Lorne Bair Rare Books has issued Catalog 23 Radical & Social Movement Graphics. Or perhaps, based on the cover, we can call it Think. Lorne Bair specializes in material related to social movements, most often from the left, but occasionally from the right. It is generally fairly radical stuff. This particular catalogue is focused on the graphic arts and illustrated books. Much of it comes from the collection of Robert Brand and Elizabeth Werthen. Over the years, they put together one of the largest collections of social and political art ever assembled. Here, now, are a few of these items.
This being a presidential year, we will begin with a look back to an earlier such year – 1968. That was a year with a nation as divided as it is today, with riots in the streets and great division over the Vietnam war. A couple of items in this catalogue reflect a split, but not the one in the nation as a whole. This is a split between two radical candidates with no chance of winning. The Peace and Freedom Party nominated the Black Party leader Eldridge Cleaver. Their thoughts of actually winning can be seen by the fact that Cleaver was not old enough to serve if he had been elected. Meanwhile, a faction of the Peace and Freedom Party split off and formed the Freedom and Peace Party. Confusing. They were not on the ballot, so they waged a write-in campaign for their nominee, the comedian turned activist Dick Gregory. Gregory outpolled Cleaver anyway, 47,097-36,623 (Richard Nixon and Hubert Humphrey each polled over 31 million). Item 3 is a poster, meant to look like a "wanted" poster. Gregory is pictured face first and in profile, with the bold heading NEEDED. Item 4 is one headed Cleaver for President, with Cleaver's picture and the slogan "All Power to the People." Items 5-7 are posters for the Peace and Freedom Party. Item 5 shows a woman bedecked with jewels, wearing a mink coat, with the heading You don't have to be Underprivileged To register Peace and Freedom. Item 6 displays a white woman and the caption You don't have to belong to a minority group To register Peace and Freedom. Item 7, with a motto that sounds like it comes from the current election – Had Enough? - urges voting for Peace and Freedom. All posters are priced at $450 each.
Many people think we are experiencing hard times today, but this is nothing like the Great Depression. With people losing their life savings in banks and the stock market, and unemployment at 25%, those were hard times. In November 1933, President Franklin Roosevelt authorized a new program, the Civil Works Administration. It created 2 million temporary public works jobs, taking on short term projects. These were not major projects, as the agency only lasted until the following March. At that point, Roosevelt authorized the much better known WPA (Works Progress Administration) that undertook major projects, and offered longer lasting jobs, through the remainder of the Depression. Item 109 is America Fights the Depression: A Photographic Record of the Civil Works Administration, by Henry G. Alsberg. Published in 1934, it compiles photographs of and information about the short-lived CWA, taken from the records of the Federal Emergency Relief Administration, which operated the program. $350.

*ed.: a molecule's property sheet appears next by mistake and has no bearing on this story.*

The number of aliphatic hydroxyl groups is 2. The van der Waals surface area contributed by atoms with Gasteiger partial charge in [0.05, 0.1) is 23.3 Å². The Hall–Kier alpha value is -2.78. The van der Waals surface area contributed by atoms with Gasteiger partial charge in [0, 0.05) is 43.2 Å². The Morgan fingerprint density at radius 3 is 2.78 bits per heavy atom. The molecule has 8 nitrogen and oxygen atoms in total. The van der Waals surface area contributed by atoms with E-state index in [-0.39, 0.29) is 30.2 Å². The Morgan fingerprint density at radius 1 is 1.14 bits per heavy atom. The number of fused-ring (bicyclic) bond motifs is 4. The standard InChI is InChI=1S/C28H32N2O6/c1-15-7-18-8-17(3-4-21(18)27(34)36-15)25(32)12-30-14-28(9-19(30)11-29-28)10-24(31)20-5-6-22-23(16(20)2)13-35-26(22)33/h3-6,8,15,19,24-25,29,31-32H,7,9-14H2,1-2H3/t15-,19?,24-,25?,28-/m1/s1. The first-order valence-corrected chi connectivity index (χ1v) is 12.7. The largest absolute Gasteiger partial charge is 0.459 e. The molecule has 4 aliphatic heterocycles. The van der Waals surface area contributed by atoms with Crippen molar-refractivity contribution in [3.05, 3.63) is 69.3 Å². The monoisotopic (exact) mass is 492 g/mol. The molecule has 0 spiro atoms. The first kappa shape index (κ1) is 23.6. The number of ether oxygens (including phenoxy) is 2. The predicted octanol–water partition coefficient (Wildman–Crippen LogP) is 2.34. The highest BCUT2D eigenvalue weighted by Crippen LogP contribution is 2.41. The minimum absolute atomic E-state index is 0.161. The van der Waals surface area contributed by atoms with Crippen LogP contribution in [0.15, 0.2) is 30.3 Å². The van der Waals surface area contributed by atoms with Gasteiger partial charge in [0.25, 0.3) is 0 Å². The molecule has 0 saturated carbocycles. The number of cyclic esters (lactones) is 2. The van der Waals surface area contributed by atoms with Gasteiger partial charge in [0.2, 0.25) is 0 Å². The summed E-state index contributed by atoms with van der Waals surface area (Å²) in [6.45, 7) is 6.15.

The smiling faces in this next item belie the horror that was beginning to take place. It consists of two hook-work parade banners, celebrating the Chinese Cultural Revolution. Tens of thousands died, others had their lives destroyed as they were shipped to the countryside to better appreciate the wonders of Mao's rule. One banner depicts Mao saluting an adoring crowd. The other shows him next to his second in command, Lin Biao, who would soon be disgraced and die in an airplane crash attempting to flee the country. In the posters, the crowds, and in one, Lin Biao himself, hold copies of Mao's Little Red Book in the air. Each banner states (in Chinese) Chairman Mao Reviewing the Great Army of the Cultural Revolution. They are dated 1967 and 1968. One of the banners adds, "Long Live Chairman Mao," and "Sailing the seas depends upon the helmsman," a quote from Lin Biao, who was also responsible for compiling the Little Red Book of Mao's quotes. The Cultural Revolution would come to a crushing halt in the days after Mao's death in 1976. Item 18. $5,000.
This next item is a silkscreen that took an iconic image and combined it with a new message. You probably can picture the proper mustachioed British gentleman wearing a boating hat, a cup of tea in his hand. He appeared for generations on boxes of Lipton tea. The man was actually Thomas Lipton himself, founder of the tea company. He first made his fortune in the grocery business, and then seeing an unfilled demand among the working class for low priced tea, decided he could fill it by eliminating the middleman. Tea, not revolution, for the workers of the world. He bought up plantations in Ceylon from which he produced his own tea. Thomas Lipton has been gone for 85 years, but his tea lives on. In 1972, San Francisco artist Rupert Garcia created this poster featuring the image of Lipton and his teacup over the red background the tea advertisements used. However, instead of having the one-word caption, "Brisk," this one says, Ceylon Tea: Product of European Exploitation! Item 13. $2,000.